B20 biodiesel cheaper than E85, diesel fuel and gasoline in 2019
Do you remember when diesel fuel was consistently cheaper than gasoline in the U.S.? I certainly do. For the past decade and a-half or more, however, diesel fuel has sold at a premium to gasoline.
According to Ron Jessen with Cenex, on-road diesel fuel prices have been higher than regular-grade gasoline prices almost continuously since September 2004.
Jessen says five reasons can help explain the price gap. Those include:
Stronger diesel demand in other countries
Taxes—the federal tax on diesel fuel is 6 cents higher per gallon than gasoline
Transition to ultra-low sulfur diesel—the refining industry had to invest $8 billion into infrastructure, and the daily refining costs are higher than higher-sulfur diesel fuel
Seasonality—when heating oil demand rises in the winter, diesel prices tend to increase
And enhanced additive packages to improve shelf life, performance, cold flow and bacteria resistance.
Even in July, at the height of the coronavirus pandemic, on-road diesel fuel was running $2.48/gallon to gasoline’s $2.22/gallon, according to Clean Cities’ Alternative Fuel Price Report and data from the U.S. Energy Information Administration*. During this same time, biodiesel ("B99/B100") was $3.15/gallon while B20 (a 20 percent blend of biodiesel and diesel fuel) was $2.35/gallon. E85 ethanol was $1.99/gallon while propane topped the charts at $2.74/gasoline gallon equivalent.
More interesting, however, is the 2019 data. Gasoline prices in 2019 averaged $2.62/gallon whereas E85 ethanol prices averaged $2.91/gallon. On par with the past 15-plus years, diesel fuel was priced at a premium to gasoline, but only by 9 cents, averaging $2.71/gallon.
And although B99/B100 averaged $3.54/gallon in 2019, the average price of B20 blends of biodiesel last year was cheaper than E85, diesel fuel and gasoline, coming in at just $2.57/gallon—34 cents cheaper per gallon than E85, 14 cents cheaper than straight diesel fuel, and 5 cents cheaper than gasoline.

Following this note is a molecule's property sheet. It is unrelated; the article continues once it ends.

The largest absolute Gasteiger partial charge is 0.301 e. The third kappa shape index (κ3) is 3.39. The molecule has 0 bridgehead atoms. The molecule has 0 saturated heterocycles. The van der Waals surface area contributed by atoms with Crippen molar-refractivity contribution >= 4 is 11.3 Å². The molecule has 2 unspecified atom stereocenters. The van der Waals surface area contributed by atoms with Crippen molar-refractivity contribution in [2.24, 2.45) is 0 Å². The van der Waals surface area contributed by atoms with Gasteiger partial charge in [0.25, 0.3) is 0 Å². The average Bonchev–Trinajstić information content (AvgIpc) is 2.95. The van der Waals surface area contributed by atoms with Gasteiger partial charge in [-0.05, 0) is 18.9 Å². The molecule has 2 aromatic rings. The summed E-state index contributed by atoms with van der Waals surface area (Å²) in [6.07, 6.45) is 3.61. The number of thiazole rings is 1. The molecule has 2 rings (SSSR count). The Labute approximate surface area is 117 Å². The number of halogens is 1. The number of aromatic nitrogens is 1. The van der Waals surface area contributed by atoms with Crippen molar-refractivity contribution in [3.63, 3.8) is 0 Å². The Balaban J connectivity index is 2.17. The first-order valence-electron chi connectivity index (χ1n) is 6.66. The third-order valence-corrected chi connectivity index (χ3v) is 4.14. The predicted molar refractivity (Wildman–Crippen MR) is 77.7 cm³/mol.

Considering all of the fuel performance, societal, environmental, agricultural and employment benefits biodiesel provides, it should never just be a price point to people—but for those who deride biodiesel because they argue it’s too expensive (given all the benefits, it should be more expensive than diesel fuel on the merits of its higher cetane and added lubricity alone, not to mention the nonperformance-related benefits mentioned above), using B20 can actually save your diesel-powered trucking or fleet operations.
Say you own a fleet of 10 heavy-duty trucks, and each truck consumes 10,000 gallons per year. In 2019, if you ran B20 instead of straight diesel fuel, at a discount of 14 cents/gallon, this could have saved you $14,000 in out-of-pocket expenses last year.
*Quarterly retail price data, including taxes, were averaged for 2019. A gasoline gallon equivalent (GGE) is a unit of fuel that has the same amount of energy as one gallon of gasoline. Of gasoline, diesel fuel, B99/B100, B20 and E85, E85 has the fewest BTUs per gallon while diesel fuel has the most.